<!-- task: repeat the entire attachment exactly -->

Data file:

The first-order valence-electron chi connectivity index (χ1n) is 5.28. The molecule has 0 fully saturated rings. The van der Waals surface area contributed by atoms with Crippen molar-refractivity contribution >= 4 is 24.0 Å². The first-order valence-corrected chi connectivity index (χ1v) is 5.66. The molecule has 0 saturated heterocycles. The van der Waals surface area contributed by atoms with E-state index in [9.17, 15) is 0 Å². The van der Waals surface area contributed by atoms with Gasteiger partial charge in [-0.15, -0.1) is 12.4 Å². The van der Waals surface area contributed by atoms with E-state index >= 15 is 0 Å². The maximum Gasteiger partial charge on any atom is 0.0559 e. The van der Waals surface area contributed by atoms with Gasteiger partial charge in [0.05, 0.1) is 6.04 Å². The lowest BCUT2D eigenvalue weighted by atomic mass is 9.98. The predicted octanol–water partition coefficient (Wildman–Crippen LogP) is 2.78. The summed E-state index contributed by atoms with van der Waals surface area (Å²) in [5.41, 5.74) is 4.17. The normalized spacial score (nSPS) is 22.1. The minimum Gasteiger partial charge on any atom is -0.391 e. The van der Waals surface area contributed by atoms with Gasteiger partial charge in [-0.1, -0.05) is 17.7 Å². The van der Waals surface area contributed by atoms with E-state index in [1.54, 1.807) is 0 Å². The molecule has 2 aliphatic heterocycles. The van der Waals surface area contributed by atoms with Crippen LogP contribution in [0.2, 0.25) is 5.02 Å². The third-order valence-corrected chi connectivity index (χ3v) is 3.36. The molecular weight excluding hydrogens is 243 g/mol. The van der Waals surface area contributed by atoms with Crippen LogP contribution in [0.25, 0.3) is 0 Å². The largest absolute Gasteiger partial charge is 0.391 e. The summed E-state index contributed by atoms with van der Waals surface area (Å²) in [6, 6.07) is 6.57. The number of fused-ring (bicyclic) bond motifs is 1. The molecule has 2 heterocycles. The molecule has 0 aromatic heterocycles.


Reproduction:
The first-order valence-electron chi connectivity index (χ1n) is 5.28. The molecule has 0 fully saturated rings. The van der Waals surface area contributed by atoms with Crippen molar-refractivity contribution >= 4 is 24.0 Å². The first-order valence-corrected chi connectivity index (χ1v) is 5.66. The molecule has 0 saturated heterocycles. The van der Waals surface area contributed by atoms with E-state index in [9.17, 15) is 0 Å². The van der Waals surface area contributed by atoms with Gasteiger partial charge in [-0.15, -0.1) is 12.4 Å². The van der Waals surface area contributed by atoms with E-state index >= 15 is 0 Å². The maximum Gasteiger partial charge on any atom is 0.0559 e. The van der Waals surface area contributed by atoms with Gasteiger partial charge in [0.05, 0.1) is 6.04 Å². The lowest BCUT2D eigenvalue weighted by atomic mass is 9.98. The predicted octanol–water partition coefficient (Wildman–Crippen LogP) is 2.78. The summed E-state index contributed by atoms with van der Waals surface area (Å²) in [5.41, 5.74) is 4.17. The normalized spacial score (nSPS) is 22.1. The minimum Gasteiger partial charge on any atom is -0.391 e. The van der Waals surface area contributed by atoms with Gasteiger partial charge in [-0.1, -0.05) is 17.7 Å². The van der Waals surface area contributed by atoms with E-state index in [1.54, 1.807) is 0 Å². The molecule has 2 aliphatic heterocycles. The van der Waals surface area contributed by atoms with Crippen LogP contribution in [0.2, 0.25) is 5.02 Å². The third-order valence-corrected chi connectivity index (χ3v) is 3.36. The molecular weight excluding hydrogens is 243 g/mol. The van der Waals surface area contributed by atoms with Crippen LogP contribution in [0.25, 0.3) is 0 Å². The largest absolute Gasteiger partial charge is 0.391 e. The summed E-state index contributed by atoms with van der Waals surface area (Å²) in [6, 6.07) is 6.57. The number of fused-ring (bicyclic) bond motifs is 1. The molecule has 2 heterocycles. The molecule has 0 aromatic heterocycles.